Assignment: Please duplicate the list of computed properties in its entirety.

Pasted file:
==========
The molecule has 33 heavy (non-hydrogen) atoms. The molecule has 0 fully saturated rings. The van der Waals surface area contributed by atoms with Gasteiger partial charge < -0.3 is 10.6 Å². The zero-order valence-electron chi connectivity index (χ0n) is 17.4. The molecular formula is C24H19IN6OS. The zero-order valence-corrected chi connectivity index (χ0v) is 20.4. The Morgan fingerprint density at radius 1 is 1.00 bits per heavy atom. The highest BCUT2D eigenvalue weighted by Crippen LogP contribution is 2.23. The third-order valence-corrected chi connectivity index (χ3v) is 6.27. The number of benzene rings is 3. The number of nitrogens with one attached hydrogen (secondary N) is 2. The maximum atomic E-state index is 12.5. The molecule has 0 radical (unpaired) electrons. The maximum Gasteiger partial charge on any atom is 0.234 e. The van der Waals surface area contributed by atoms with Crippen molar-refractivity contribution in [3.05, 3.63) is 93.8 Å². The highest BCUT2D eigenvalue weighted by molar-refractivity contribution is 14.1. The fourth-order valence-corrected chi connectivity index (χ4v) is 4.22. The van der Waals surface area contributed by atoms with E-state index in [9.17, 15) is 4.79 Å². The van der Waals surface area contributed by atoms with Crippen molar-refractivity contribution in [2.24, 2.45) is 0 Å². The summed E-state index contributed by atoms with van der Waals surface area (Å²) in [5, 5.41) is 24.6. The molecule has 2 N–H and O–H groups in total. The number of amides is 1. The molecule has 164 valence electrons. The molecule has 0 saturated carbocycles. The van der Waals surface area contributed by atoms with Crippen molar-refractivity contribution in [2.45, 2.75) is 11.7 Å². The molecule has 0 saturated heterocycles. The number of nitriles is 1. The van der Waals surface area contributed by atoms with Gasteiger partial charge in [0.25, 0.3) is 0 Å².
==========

The molecule has 33 heavy (non-hydrogen) atoms. The molecule has 0 fully saturated rings. The van der Waals surface area contributed by atoms with Gasteiger partial charge < -0.3 is 10.6 Å². The zero-order valence-electron chi connectivity index (χ0n) is 17.4. The molecular formula is C24H19IN6OS. The zero-order valence-corrected chi connectivity index (χ0v) is 20.4. The Morgan fingerprint density at radius 1 is 1.00 bits per heavy atom. The highest BCUT2D eigenvalue weighted by Crippen LogP contribution is 2.23. The third-order valence-corrected chi connectivity index (χ3v) is 6.27. The number of benzene rings is 3. The number of nitrogens with one attached hydrogen (secondary N) is 2. The maximum atomic E-state index is 12.5. The molecule has 0 radical (unpaired) electrons. The maximum Gasteiger partial charge on any atom is 0.234 e. The van der Waals surface area contributed by atoms with Crippen molar-refractivity contribution in [3.05, 3.63) is 93.8 Å². The highest BCUT2D eigenvalue weighted by molar-refractivity contribution is 14.1. The fourth-order valence-corrected chi connectivity index (χ4v) is 4.22. The van der Waals surface area contributed by atoms with E-state index in [9.17, 15) is 4.79 Å². The van der Waals surface area contributed by atoms with Crippen molar-refractivity contribution in [2.24, 2.45) is 0 Å². The summed E-state index contributed by atoms with van der Waals surface area (Å²) in [5, 5.41) is 24.6. The molecule has 2 N–H and O–H groups in total. The number of amides is 1. The molecule has 164 valence electrons. The molecule has 0 saturated carbocycles. The van der Waals surface area contributed by atoms with Crippen molar-refractivity contribution in [2.45, 2.75) is 11.7 Å². The molecule has 0 saturated heterocycles. The number of nitriles is 1. The van der Waals surface area contributed by atoms with Gasteiger partial charge in [0.25, 0.3) is 0 Å².